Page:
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I would start with a hondata map and work your way from there on a Dyno.

Just before VTEC switch, start moving the cam to where it needs to be after VTEC (needs to be all the way advanced for VTEC so start advancing) so that it doesn’t have to move 30 degrees at the VTEC engagement point.

Is this an all motor setup? Turbo? Supercharger? They all like the cams set different.

I have some notes from the hondata seminar i attended last year if you need them send me a PM.

Hope this helps a little.
 

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You need to first select the base map that best fits your setup. Tuning cam angle appears to be very straight-foward. For WOT, you will be dealing with columns 9 and 10. Set your VTEC point for around 6500 and highlight columns 9 and 10 and assign all of that area to 0 degrees. Do a dyno pull and repeat the same for 10, 20, 30, 40, and 50 degrees. You will probably make very little power with 0, 10, and 20 degrees but it is easier to see what exactly is happening with all the cam angles overlapped. So you will have 6 dyno pulls so far, one for each cam angle. Next set the VTEC point to around 3000 and do the same thing for the same cam angles. This will give you 12 dyno pulls.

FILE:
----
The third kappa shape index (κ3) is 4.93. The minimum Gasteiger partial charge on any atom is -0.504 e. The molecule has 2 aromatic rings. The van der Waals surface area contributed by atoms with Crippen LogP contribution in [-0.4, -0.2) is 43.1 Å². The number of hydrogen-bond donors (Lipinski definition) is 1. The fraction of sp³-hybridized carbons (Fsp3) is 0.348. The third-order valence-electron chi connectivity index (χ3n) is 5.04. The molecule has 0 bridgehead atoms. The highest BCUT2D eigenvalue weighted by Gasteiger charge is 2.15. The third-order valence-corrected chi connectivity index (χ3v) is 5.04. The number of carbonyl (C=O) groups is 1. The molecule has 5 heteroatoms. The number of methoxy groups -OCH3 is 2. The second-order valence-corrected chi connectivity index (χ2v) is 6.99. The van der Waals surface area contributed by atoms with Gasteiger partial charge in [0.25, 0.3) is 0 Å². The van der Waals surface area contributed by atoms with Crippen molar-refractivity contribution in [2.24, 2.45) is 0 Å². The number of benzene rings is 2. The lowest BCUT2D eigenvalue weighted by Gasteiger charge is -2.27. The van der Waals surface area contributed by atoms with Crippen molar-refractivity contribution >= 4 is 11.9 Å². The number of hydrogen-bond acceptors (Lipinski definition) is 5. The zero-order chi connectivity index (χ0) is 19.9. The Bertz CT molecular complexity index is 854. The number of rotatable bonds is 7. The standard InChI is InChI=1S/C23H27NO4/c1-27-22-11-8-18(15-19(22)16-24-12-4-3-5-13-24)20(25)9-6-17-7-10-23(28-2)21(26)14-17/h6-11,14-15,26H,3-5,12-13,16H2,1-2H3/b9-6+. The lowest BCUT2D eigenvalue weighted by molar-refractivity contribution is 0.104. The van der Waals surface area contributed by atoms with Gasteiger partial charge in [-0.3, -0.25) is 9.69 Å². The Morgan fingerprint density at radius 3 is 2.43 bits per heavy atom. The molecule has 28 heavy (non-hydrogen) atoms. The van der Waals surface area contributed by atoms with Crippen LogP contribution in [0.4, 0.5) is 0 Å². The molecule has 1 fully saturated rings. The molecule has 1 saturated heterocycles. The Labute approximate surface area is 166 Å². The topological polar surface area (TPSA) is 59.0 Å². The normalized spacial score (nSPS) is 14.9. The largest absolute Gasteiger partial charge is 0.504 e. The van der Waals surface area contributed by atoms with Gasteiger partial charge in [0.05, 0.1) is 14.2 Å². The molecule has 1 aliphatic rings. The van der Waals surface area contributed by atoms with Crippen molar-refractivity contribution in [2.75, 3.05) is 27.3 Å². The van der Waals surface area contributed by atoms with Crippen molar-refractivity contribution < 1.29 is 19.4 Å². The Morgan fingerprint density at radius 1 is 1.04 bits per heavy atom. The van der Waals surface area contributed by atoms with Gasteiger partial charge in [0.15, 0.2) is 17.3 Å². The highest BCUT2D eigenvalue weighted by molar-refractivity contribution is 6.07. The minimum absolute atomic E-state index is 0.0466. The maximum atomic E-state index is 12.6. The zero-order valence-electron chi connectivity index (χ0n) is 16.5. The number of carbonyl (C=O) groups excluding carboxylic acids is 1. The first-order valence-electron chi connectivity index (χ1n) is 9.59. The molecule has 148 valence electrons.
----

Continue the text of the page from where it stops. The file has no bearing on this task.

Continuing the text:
Now what you must do is create a cam angle map for both VTEC settings using the 6 dyno pulls for each. This simply involves overlapping all of the dyno pulls for each VTEC point, observing which cam angles made the most power throughout the powerband. Hondata recommends using the torque curves because they are easier to use because once unscaled, they show a better resolution and it is easier to depict between the different cam angle curves. For example, lets say 30 degrees made most power from 2000-4000 and 40 degrees made the most power from 4000-6000 and 50 degrees made the most power from 6000-7000 and 30 degrees from 7000-8100. So on your cam angle table, you would assign the cam angles in accordance with rpm to create a composite cam angle map. Once you create this composite map, do a dyno pull. Then if you want, you can do what Hondata calls "bracketing" where you add 5 degrees to all angles(the 50 degree values wont change because it is already maxed out) and do a dyno run. Then subtract 5 degrees from the original map and do the same thing. Pick the best curve for your lower VTEC point. Do the exact same thing for your 6500 crossover cam angle runs.

You will now have 2 composite cam angle maps, one for a 3000 VTEC crossover and the other for 6500rpm. Make sure you "save as" all of these calibrations under recognizable names so you can keep referring back to them. Once you have created both composite maps, you need to overlap the best dyno pulls for each VTEC point on the computer and see where the torque curves cross...that will be your true VTEC point! Once you find the optimal VTEC point, I would suggest doing another 6 runs at the six noted cam angles and overlap them again to get the best curve. Then if you want, go back to bracketing and add and subtract 5 degrees to see if you can find more power. Then you can get into ignition and a/f. If something I said is incorrect or lacks clarification, please voice your concerns.